Deacon profile: Terry Starns


Name: Terry Starns.
Family: Wife: Rebecca (Becky); four daughters (Rachel, Heather, Teresa and Katie); and four grandchildren (Noah, Karson, Lucy and Isabelle). They all live in the Milwaukee area.
Occupation: Parish Life Coordinator for St. Andrew Parish in Blue Grass. (Retired from Brookfield, Wisconsin, as Superintendent for Public Works.)

Dcn. Starns

Ordination date: June 13, 1992.
Parish assignment: St. Andrew, Blue Grass.
Describe your diocesan deacon assignment: It’s a rather different situation being a deacon assigned to a parish and also being the Parish Life Coordinator (PLC). Besides having the role as deacon, I am also responsible for the administration and spiritual life of the parish. It is, basically, the same as being a pastor except that I don’t preside at Mass, hear confessions or anoint in the sacrament of the sick. It was a little easier for me coming to Blue Grass because they had a PLC for 12 years before I arrived. The parish was used to this type of management and leadership. Our sacramental minister is Father Bud Grant from St. Ambrose University in Davenport. He presides at Mass for us and takes care of most of the other sacraments as well. There are three PLCs in the Diocese of Davenport.
How did you know you were being called to the diaconate? In the spring of 1988, I was praying one night at home for people attending a retreat. I was praying the rosary when I suddenly felt a very strong calling that left me with a burning desire to serve God. At the time, I thought it might be the diaconate but I wasn’t sure. Then, a few months later, my wife Becky told me she had a calming come over her and she too felt that I was being called to ministry. Shortly after that, the diocese announced that interviews would begin for men interested in the permanent deacon program. I applied. After a series of interviews and testing, I was accepted to the fourth class of deacons in the diocese. I guess that the confirmation of my calling was that I never lost a desire to serve and to try to bring others to Christ.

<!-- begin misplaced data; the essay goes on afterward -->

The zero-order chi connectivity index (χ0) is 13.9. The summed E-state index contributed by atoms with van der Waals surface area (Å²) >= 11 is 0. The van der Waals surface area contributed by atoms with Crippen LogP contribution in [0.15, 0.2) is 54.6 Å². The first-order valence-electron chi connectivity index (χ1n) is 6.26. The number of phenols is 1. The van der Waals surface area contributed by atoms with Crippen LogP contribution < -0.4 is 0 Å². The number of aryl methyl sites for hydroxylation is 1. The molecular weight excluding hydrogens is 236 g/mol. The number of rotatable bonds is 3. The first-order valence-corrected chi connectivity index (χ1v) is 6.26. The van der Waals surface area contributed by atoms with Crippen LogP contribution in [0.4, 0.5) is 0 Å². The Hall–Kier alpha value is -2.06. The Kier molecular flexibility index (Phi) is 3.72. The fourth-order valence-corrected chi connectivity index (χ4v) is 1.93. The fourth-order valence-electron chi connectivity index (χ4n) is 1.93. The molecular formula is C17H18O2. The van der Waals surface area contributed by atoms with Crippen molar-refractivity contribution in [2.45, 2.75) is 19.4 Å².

What is the most rewarding aspect of being a deacon? There have been many rewards but probably the most rewarding is seeing people’s lives change when they turn their lives over to God. In John 14:6, Jesus said, “I am the way, and the truth and the life. No one comes to the Father except through me.” When people realize this, their lives change for the better and that affects all of those around them in a positive way. Selfishly, being able to preside at baptisms, weddings and funerals of family and friends gives me a warm feeling of satisfaction to be able to serve those I love.
What is the most challenging aspect of being a deacon? Early on in my ministry, being in one of the earlier formation classes, we did not have the training that the deacon candidates receive today. Working a more than full-time job and raising a family made it difficult to get the extra education and learning experiences that I needed to be competent. However, I did participate in many extracurricular learning activities and college-level courses so that I was more effective in my ministry. In recent years, as I approach 70, the biggest challenge is having the energy to do everything that I need to do. Both my wife and I have faced some serious trials in our health and that can be quite challenging.
What is your favorite Scripture passage? Matthew 18:20 “For where two or three are gathered together in my name, there am I in the midst of them.”

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